Home CHEST Thought Leaders Four Questions With Dr. Richard Irwin on CHEST Living Guidelines

Four Questions With Dr. Richard Irwin on CHEST Living Guidelines

In the past year, CHEST has provided updates in response to timely, scientific- and evidence-based topics of importance to the chest medicine community. Topics have included cough, COPD, and endobronchial ultrasound. Living guidelines are systematically developed, evidence-based, and continually updated recommendations for the diagnosis and management of medical conditions. These guidelines are intended to inform both health-care providers and patients in making educated clinical decisions.

Dr. IrwinWe checked in with Dr. Richard Irwin, editor in chief of the journal CHEST to get his viewpoint on living guidelines.

What is a living guideline?

It is a term meant to reflect that guidelines will always be up to date because they will be revised as soon as important new information becomes available. In this sense, the term living guideline is synonymous with up-to-date guideline.

Why the shift to living guidelines versus publication of multichapter documents?

The living guideline concept does not preclude publishing multichapter documents if there are multiple chapters that have been updated at the same time. However, because really important new information usually only appears in isolated specific topics in a field, only one article may be in need of updating.

CHEST living guidelinesHow do you think living guidelines will impact patient care and help clinicians to deliver that care?

Because trustworthy guidelines are designed to specifically deal with patient care issues, up-to-date guidelines are designed to improve patient care by helping clinicians care for patients.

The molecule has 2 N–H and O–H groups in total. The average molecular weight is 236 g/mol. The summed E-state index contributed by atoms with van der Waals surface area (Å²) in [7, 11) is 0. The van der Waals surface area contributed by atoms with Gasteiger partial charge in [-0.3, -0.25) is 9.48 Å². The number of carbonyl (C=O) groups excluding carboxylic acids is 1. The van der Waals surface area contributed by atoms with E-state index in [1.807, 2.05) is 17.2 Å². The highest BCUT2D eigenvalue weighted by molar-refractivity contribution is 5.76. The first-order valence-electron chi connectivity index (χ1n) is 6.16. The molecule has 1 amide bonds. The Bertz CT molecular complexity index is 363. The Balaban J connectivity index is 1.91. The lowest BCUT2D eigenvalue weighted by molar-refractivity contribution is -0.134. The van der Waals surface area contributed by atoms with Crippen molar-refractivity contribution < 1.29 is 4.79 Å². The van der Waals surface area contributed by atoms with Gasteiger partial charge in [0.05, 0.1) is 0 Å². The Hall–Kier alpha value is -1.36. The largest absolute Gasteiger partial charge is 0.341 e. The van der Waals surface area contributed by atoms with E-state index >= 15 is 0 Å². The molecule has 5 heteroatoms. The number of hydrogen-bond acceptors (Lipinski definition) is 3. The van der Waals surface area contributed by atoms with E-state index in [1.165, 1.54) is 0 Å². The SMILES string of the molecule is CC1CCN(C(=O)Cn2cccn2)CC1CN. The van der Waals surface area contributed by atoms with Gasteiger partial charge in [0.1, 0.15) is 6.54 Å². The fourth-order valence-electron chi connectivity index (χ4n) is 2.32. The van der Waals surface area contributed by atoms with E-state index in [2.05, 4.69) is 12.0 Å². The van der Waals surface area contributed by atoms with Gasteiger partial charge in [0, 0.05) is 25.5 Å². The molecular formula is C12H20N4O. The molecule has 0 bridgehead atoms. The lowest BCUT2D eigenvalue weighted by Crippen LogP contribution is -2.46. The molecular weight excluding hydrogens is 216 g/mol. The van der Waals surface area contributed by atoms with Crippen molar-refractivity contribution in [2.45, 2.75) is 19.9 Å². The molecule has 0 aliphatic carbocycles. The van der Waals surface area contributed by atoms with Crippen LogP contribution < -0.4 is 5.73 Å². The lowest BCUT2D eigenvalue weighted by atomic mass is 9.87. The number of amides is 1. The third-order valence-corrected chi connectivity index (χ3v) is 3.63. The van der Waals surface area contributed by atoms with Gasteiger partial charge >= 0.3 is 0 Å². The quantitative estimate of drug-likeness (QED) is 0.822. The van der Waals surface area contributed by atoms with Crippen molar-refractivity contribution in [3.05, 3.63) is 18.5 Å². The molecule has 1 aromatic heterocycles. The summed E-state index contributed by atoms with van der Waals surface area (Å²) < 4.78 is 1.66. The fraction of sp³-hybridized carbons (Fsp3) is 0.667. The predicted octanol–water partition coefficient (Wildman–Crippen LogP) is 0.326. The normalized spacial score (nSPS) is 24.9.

What topics can we expect updates on in the next year from CHEST?

At the present time, active guideline work is being performed by the cough expert panel that hopes to publish guidelines in 2016 on unexplained cough, cough due to environmental and occupational exposures, cough due to gastroesophageal reflux disease, cough due to lung cancer, cough in the athlete, and three different guidelines on cough in the pediatric populations. We will also tackle liberation from mechanical ventilation, screening for lung cancer, treatment of stage I and II non-small cell lung cancer, and the treatment of stage IV non-small cell lung cancer this year.

And finally, on January 7 we will publish an updated antithrombotic guideline for treatment of VTE disease. The guideline presents significant changes to recommendations in the care of patients with VTE.  

Antithrombotic Therapy for VTE Disease: CHEST Guideline will be available online first in the journal CHEST on January 7, 2016. Stay tuned for more information.